How to Grow Sweet Corn

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Purchased corn, whether on the cob or in a can can't compare for taste! Sweet corn is easy to grow in the flower and fruit gardening guides home garden with just a little know how and a few corn facts.

Corn needs warm soil temperatures (50? - 65? Fahrenheit) to germinate. Warm temperatures cause sugars in corn to turn into starches and results in loss of sweetness and creamy texture. Sugars also begin converting to starches immediately after harvest.

Sweet corn is divided into three types according to its sweetness: (SU) normal sugary or standard sweet corn, (SE) sugary enhanced, and (Sh2) super sweet.

Standard Sweet Corn (SU)

Normal sugary is the traditional variety of sweet corn. Less sweet than the other types, it will tolerate low temperatures at planting time.

Sugary Enhanced (SE)

(SE) corn is the preferred choice of many of today's flower and fruit gardening guides home gardeners. Sugary enhanced is sweeter than standard corn and retains sweetness longer than either of the other types. While not as sweet as super sweet, it has a creamier texture and tolerates lower soil temperatures.

Super Sweet

Super sweet (Sh2) kernels differ from the other two types of sweet corn by their shriveled, small appearance. Although the sweetest of the three, (Sh2) needs a soil temperature of at least 65? F to germinate. Another drawback of (Sh2) is that its texture is drier and its sugars more rapidly convert to starch after harvest.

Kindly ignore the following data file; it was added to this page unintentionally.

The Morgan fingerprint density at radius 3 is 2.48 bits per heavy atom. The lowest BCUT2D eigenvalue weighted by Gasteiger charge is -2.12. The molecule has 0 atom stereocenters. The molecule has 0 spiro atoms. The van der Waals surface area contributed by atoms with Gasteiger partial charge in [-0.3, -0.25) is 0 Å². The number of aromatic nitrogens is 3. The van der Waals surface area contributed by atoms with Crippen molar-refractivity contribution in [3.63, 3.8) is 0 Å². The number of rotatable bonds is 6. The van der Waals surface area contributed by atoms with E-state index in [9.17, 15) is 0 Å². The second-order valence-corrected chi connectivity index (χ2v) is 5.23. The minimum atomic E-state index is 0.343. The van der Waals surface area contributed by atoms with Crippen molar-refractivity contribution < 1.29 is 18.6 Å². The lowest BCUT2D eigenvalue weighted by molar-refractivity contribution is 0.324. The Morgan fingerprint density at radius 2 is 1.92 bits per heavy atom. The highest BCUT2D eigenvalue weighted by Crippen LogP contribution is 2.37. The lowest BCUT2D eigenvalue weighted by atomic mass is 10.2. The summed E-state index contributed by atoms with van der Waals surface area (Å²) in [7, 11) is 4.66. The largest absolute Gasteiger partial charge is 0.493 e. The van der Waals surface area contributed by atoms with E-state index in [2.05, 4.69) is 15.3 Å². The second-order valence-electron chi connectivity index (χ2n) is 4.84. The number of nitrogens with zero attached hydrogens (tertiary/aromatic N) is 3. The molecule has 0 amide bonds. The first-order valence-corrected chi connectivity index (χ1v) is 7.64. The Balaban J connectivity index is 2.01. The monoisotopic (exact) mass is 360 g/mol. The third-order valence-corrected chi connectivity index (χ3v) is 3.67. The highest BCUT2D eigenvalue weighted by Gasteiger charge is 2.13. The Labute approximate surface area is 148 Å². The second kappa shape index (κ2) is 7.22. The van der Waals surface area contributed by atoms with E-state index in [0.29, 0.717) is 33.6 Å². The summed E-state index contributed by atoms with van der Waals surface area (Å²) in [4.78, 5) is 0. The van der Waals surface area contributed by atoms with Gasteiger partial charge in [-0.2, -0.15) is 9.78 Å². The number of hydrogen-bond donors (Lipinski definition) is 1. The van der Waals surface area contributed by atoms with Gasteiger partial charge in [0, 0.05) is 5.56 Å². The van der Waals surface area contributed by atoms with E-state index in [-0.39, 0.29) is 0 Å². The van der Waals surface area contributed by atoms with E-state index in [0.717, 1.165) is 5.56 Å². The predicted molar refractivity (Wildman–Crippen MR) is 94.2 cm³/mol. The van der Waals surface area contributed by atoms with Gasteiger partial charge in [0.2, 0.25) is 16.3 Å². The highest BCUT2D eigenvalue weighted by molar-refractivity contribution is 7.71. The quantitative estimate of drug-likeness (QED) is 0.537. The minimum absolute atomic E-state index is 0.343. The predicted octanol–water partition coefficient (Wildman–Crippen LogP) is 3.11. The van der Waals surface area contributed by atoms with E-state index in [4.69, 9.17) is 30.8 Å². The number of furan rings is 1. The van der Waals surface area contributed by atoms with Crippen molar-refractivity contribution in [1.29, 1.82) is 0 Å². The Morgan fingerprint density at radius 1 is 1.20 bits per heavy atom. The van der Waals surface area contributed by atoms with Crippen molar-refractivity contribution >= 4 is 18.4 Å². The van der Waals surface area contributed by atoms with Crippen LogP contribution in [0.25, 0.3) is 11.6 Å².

Sow your seed in a very rich garden soil and give it access to ample moisture. Because corn is a high-nitrogen feeder, even the best soils may need to the addition of aged manure or nutrient rich compost to produce an optimum crop.

Plant corn in two or more rows for pollination to be successful. Plant kernels in hills of three, spaced about a foot a part with rows three feet apart. Plant kernels from one to 1 ? inches deep or ? inch deep for super sweet types. After germination, preserve the most robust plant in each hill, discarding any other seedlings that have sprouted.

Water rows well after planting, especially in the case of super sweet kernels, which need to absorb more water to germinate. Keep plants well watered throughout the growing season. Corn needs moisture in order to form tassels and silk and to develop healthy ears.

Cultivate frequently to control weeds, but shallowly so as not to damage stalks or roots.

Corn is ready to harvest when silk becomes dry at the ends, ears feel full, and a thumbnail puncture produces a milky-white substance. The sap from under ripe corn will appear watery. Each stalk should produce one large ear of corn. Many varieties also develop a second, smaller ear. Generally, from the time the silk is visible to harvest is about 20 days.

Watch your crop closely after the first silks appear. This is the "milk stage" which lasts for only about a week. The best corn is always the freshest corn! Grill it, steam it, roast it, microwave it --- enjoy it!

Linda is an author of Gardening Tips Tricks and Howto's of Gardening Guides and the Lawn Care section of the Lawnmower Guide.

She writes and inspire you to try new ideas from her own experience.

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